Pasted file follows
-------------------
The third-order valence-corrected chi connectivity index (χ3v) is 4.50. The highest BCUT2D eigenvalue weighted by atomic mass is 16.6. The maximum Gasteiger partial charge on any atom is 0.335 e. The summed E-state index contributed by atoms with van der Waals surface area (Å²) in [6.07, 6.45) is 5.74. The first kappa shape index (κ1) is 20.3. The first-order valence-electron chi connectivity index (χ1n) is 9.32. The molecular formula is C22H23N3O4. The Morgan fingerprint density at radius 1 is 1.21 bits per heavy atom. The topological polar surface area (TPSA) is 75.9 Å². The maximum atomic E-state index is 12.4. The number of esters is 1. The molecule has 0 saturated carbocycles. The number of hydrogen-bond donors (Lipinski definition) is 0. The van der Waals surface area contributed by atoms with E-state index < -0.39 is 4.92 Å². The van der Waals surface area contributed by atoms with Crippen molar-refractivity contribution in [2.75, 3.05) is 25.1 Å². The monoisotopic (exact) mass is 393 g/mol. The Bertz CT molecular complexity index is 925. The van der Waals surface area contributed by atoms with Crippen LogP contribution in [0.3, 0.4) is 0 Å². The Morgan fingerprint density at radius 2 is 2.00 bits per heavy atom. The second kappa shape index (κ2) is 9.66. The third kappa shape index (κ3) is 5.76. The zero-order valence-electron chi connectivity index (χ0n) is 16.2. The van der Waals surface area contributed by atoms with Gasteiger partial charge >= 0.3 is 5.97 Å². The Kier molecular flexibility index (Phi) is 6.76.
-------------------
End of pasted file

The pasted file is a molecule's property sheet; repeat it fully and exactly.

The third-order valence-corrected chi connectivity index (χ3v) is 4.50. The highest BCUT2D eigenvalue weighted by atomic mass is 16.6. The maximum Gasteiger partial charge on any atom is 0.335 e. The summed E-state index contributed by atoms with van der Waals surface area (Å²) in [6.07, 6.45) is 5.74. The first kappa shape index (κ1) is 20.3. The first-order valence-electron chi connectivity index (χ1n) is 9.32. The molecular formula is C22H23N3O4. The Morgan fingerprint density at radius 1 is 1.21 bits per heavy atom. The topological polar surface area (TPSA) is 75.9 Å². The maximum atomic E-state index is 12.4. The number of esters is 1. The molecule has 0 saturated carbocycles. The number of hydrogen-bond donors (Lipinski definition) is 0. The van der Waals surface area contributed by atoms with E-state index < -0.39 is 4.92 Å². The van der Waals surface area contributed by atoms with Crippen molar-refractivity contribution in [2.75, 3.05) is 25.1 Å². The monoisotopic (exact) mass is 393 g/mol. The Bertz CT molecular complexity index is 925. The van der Waals surface area contributed by atoms with Crippen LogP contribution in [0.3, 0.4) is 0 Å². The Morgan fingerprint density at radius 2 is 2.00 bits per heavy atom. The second kappa shape index (κ2) is 9.66. The third kappa shape index (κ3) is 5.76. The zero-order valence-electron chi connectivity index (χ0n) is 16.2. The van der Waals surface area contributed by atoms with Gasteiger partial charge >= 0.3 is 5.97 Å². The Kier molecular flexibility index (Phi) is 6.76.